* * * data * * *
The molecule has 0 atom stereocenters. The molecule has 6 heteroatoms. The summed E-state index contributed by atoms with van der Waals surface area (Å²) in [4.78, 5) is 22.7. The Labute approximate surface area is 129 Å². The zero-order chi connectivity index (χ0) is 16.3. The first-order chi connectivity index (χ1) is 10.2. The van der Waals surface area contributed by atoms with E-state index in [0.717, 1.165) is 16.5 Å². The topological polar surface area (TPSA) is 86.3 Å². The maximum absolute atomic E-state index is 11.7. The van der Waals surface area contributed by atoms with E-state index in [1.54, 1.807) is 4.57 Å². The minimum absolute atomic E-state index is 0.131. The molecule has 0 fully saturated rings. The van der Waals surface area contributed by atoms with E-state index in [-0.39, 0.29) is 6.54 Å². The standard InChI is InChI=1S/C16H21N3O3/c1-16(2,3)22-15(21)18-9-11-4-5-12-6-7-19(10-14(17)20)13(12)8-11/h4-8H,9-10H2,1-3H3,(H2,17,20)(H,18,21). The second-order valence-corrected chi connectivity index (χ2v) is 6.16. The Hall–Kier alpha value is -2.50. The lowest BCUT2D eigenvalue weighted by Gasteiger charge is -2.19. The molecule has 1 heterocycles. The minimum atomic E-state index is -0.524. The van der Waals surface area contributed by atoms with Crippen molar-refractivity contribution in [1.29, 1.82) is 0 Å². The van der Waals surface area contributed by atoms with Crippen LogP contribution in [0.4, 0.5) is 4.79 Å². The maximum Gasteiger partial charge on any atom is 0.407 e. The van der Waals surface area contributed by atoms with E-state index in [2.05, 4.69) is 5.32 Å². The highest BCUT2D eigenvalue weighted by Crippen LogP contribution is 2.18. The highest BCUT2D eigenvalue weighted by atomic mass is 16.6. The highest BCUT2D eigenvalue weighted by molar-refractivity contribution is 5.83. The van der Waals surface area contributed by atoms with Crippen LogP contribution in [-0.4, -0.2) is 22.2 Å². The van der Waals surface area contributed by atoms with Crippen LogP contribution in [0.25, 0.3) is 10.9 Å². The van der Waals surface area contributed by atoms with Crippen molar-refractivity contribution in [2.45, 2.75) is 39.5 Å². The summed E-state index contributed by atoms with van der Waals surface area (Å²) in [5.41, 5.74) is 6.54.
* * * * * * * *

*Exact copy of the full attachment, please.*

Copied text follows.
The molecule has 0 atom stereocenters. The molecule has 6 heteroatoms. The summed E-state index contributed by atoms with van der Waals surface area (Å²) in [4.78, 5) is 22.7. The Labute approximate surface area is 129 Å². The zero-order chi connectivity index (χ0) is 16.3. The first-order chi connectivity index (χ1) is 10.2. The van der Waals surface area contributed by atoms with E-state index in [0.717, 1.165) is 16.5 Å². The topological polar surface area (TPSA) is 86.3 Å². The maximum absolute atomic E-state index is 11.7. The van der Waals surface area contributed by atoms with E-state index in [1.54, 1.807) is 4.57 Å². The minimum absolute atomic E-state index is 0.131. The molecule has 0 fully saturated rings. The van der Waals surface area contributed by atoms with E-state index in [-0.39, 0.29) is 6.54 Å². The standard InChI is InChI=1S/C16H21N3O3/c1-16(2,3)22-15(21)18-9-11-4-5-12-6-7-19(10-14(17)20)13(12)8-11/h4-8H,9-10H2,1-3H3,(H2,17,20)(H,18,21). The second-order valence-corrected chi connectivity index (χ2v) is 6.16. The Hall–Kier alpha value is -2.50. The lowest BCUT2D eigenvalue weighted by Gasteiger charge is -2.19. The molecule has 1 heterocycles. The minimum atomic E-state index is -0.524. The van der Waals surface area contributed by atoms with Crippen molar-refractivity contribution in [1.29, 1.82) is 0 Å². The van der Waals surface area contributed by atoms with Crippen LogP contribution in [0.4, 0.5) is 4.79 Å². The maximum Gasteiger partial charge on any atom is 0.407 e. The van der Waals surface area contributed by atoms with E-state index in [2.05, 4.69) is 5.32 Å². The highest BCUT2D eigenvalue weighted by Crippen LogP contribution is 2.18. The highest BCUT2D eigenvalue weighted by atomic mass is 16.6. The highest BCUT2D eigenvalue weighted by molar-refractivity contribution is 5.83. The van der Waals surface area contributed by atoms with Crippen LogP contribution in [-0.4, -0.2) is 22.2 Å². The van der Waals surface area contributed by atoms with Crippen LogP contribution in [0.25, 0.3) is 10.9 Å². The van der Waals surface area contributed by atoms with Crippen molar-refractivity contribution in [2.45, 2.75) is 39.5 Å². The summed E-state index contributed by atoms with van der Waals surface area (Å²) in [5.41, 5.74) is 6.54.